The emblematic Coquerel Fine edition is naturally one of their signature blends, aged at least 2 years in French oak barrels. With this Calvados, enriched with fresh cider fragrance, you would quickly perceive the fruity and fresh personality of apples, associated with the sweet vanilla notes, before a floral final touch. This fantastic wedding results from a fine aging in young fine-grained oak barrels, during the first months of aging. Such an incomparable sensation that even the cellar master affirms that tasting the Coquerel Fine “gives me the impression of crunching in the apple“.
To enjoy it, the team recommends you to use 5 cl of this nectar into the so called Coquerel Tonic, completed with 15 cl of tonic water and 2 apple slices in a highball glass, efficiently stirred and filled with ice.
The Coquerel family affirms that any Calvados is above all, a great cider. That’s maybe one of the reasons why this Coquerel VSOP was imagined by the grandfather, who somehow wished to create a certain balanced harmony between the freshness of apples and the sweet spicy notes brought by a minimum ageing of 4 years in small oak barrels.
Therefore, this slightly amber juice holds mahogany reflects, and spreads a generous aromatic peppery perfume, full of cooked apples, but also woody and vanilla scents. Once in mouth, you would be amazed by its soft and fruity sweetness, really matching with the reminiscent spices in a full-bodied profusion, opening on candied fruit and gingerbread notes, altogether evolving towards a delicious final touch, enriched with dried fruit. In fact, a worthy Calvados undoubtedly better to consume pure, on ice, or as a long drink with some tonic or as a base for premium cocktails.
For instance, we invite you to employ 6 cl of this Coquerel Calvados VSOP into a Normand Mule cocktail, an alternative version of the classic Moscow Mule, preferably to implement in a copper mug, with 12 cl of fresh ginger beer, 1 cl of squeezed lime, after dropping the skin at the bottom of the glass. Don’t hesitate to decorate your creation with apple and lime slices!
“Coquerel VSOP is the perfect balance to find back the fruity aspects of our Fine and the smoothness of our XO” according to the cellar master.
Then, we switch to the Coquerel XO Hors d’Âge is one of the emblematic blends of the distillery, thanks to its powerful and complex tasteful approach. Thus, this subtly golden Calvados has turned into sparkling amber reflections, due to its maturation from 6 to 10 years in old barrels. This period conferred to this elixir an optimal maturity and eventually a rich aromatic balance between elegant notes of baked apples, brioche and hazelnut, evolving on aromas of lemon, dark chocolate and caramel, in your palate. A real round juice, provided with a very long Tatin pastry final feeling, to consume pure.
Here, the Coquerel‘s suggestion would be the Old Fashioned, Really? cocktail, to build with 4 cl of Coquerel Calvados XO and one sugar cube, naturally in an old fashioned glass. Then, wet the solution in one dash of bitter Angostura, before a splash of club soda and an orange twist, for your courtoisie. You may also add a large ice cube in case of heatwave!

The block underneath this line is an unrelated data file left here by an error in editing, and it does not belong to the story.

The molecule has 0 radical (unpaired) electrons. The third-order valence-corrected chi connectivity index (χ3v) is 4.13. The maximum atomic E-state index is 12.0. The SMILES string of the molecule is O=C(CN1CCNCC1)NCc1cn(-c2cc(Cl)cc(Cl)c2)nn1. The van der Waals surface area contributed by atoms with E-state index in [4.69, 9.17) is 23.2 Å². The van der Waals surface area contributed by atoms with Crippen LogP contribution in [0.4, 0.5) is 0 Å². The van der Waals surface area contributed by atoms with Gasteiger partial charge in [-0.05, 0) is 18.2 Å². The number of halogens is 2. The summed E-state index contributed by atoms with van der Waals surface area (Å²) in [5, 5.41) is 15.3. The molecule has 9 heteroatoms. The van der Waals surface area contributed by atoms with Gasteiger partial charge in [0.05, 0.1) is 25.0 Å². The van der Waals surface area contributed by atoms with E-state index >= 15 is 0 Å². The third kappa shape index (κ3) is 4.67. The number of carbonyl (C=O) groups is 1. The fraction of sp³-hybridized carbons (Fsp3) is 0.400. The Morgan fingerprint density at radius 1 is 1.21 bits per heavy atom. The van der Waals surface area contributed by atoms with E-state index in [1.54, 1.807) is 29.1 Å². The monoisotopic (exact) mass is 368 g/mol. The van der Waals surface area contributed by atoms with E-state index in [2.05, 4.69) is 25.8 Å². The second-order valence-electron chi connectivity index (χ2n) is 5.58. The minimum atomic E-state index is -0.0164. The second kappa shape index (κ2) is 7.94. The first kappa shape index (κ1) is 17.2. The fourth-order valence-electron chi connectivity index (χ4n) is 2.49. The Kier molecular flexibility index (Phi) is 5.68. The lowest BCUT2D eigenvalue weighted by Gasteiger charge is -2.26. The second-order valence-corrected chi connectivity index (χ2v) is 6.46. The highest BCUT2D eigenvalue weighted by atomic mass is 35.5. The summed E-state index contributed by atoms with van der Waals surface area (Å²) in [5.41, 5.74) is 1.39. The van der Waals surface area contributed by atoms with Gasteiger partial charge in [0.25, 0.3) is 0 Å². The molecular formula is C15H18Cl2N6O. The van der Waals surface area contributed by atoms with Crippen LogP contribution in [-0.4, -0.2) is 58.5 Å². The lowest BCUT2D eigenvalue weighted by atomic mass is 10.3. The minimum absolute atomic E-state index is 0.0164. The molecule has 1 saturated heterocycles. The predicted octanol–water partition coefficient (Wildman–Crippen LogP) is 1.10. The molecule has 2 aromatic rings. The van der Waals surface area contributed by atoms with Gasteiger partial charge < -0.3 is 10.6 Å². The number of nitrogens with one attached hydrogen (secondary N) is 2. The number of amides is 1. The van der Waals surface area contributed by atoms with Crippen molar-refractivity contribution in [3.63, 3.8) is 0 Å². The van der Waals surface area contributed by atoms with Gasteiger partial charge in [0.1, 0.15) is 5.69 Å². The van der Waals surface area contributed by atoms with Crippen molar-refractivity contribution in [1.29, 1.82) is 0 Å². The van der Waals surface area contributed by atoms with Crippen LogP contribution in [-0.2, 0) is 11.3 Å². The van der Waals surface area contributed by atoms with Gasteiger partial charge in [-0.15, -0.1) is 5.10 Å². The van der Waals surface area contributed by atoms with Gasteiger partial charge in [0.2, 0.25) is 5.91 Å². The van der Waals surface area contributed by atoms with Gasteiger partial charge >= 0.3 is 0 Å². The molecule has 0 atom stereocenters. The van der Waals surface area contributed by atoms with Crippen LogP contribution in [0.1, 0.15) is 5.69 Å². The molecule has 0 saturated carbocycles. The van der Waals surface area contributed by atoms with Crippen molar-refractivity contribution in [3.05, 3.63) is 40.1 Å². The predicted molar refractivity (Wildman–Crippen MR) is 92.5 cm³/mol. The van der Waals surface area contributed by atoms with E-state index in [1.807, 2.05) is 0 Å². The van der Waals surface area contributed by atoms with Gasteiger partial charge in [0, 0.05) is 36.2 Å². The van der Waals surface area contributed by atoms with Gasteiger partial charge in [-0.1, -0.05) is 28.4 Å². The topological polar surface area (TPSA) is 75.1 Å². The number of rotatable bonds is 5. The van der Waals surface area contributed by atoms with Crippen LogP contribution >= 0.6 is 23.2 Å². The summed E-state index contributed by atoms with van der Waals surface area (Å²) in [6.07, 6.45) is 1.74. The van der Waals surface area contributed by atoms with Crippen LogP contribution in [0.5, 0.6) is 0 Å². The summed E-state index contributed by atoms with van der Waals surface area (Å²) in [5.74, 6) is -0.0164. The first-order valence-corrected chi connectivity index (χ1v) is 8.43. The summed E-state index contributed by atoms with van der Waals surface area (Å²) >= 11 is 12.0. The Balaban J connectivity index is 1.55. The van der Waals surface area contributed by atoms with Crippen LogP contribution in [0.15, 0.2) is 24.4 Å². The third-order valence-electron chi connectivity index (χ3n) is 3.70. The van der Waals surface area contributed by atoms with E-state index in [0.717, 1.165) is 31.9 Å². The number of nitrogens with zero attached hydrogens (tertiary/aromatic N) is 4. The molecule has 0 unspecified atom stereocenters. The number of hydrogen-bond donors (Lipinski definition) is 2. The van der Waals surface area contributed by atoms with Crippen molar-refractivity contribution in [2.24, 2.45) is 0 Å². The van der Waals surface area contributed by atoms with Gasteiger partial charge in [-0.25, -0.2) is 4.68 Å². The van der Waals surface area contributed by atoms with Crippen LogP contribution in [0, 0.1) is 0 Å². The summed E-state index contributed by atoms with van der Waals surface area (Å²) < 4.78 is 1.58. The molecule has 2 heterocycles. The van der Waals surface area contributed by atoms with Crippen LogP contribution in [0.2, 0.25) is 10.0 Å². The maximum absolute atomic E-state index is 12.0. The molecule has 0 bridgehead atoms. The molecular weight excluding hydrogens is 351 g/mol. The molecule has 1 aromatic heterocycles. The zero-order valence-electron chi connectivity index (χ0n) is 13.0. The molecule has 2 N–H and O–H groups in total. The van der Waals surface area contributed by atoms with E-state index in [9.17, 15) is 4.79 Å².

“Coquerel XO is made from a blend of spirits aged at least 6 years selected by me, so that they are perfectly balanced between visual elegance and aromatic richness” still admits the cellar master.
More information on the official website and take the opportunity to discover their wide range, such as their brand new Normindia Gin!
Also an authentic AOC Calvados, a neighbored distillery, formerly easily identifiable by the parchment-like labels featuring on their bottles, the Maison Garnier was founded in 1877 and operated a brand new blue packaging lately. Once upon a time, a wine and spirits merchant decided to conduct its own Calvados production activity. Located in the Orne department, near Condé sur Noireau, the Maison Garnier is run by the dynamic Nicolas Garnier, a cellar master who eventually traveled the world, before carrying the golden family torch within this Norman adventure (photo credits: Calvados Garnier).
The Calvados Garnier have the distinction of being distilled in a small Gazagne column alambic, just slightly modified. Since its first steps in 1923, this device hasn’t stopped operating during the distillation season, while offering, apart its bucolic design, a very marked taste specificity and remarkable lightness.
For your information, in order to be marketed, the Bible requires that any Calvados must be at least aged of two years old. This rule is deeply respected at the Domaine Garnier, since their elixir is only bottled, from three to thirty years of age, also waiting for the upcoming millesimes to come soon, if you stay tuned…
In order to illustrate these points, we’re glad to introduce you their 20 year old Calvados, particularly dedicated for anyone able to appreciate the heritage bottle of the collection… Indeed this Garnier item is the fruit of a wedding between no less than 30 different apple varieties (no pear therefore), from bittersweet to sweet. At the first look, admire its dark amber taint, announcing unsurprisingly some melted woody aromas, combining nut, caramel and vanilla notes. This detail is coherent with its very sweet taste, where its tannins make one with the warm energy of honey and baked apples aromas. In fact, this Calvados comes from a solera containing all the Garnier blends, since the early times, eventually ideal at the happening of a good diner.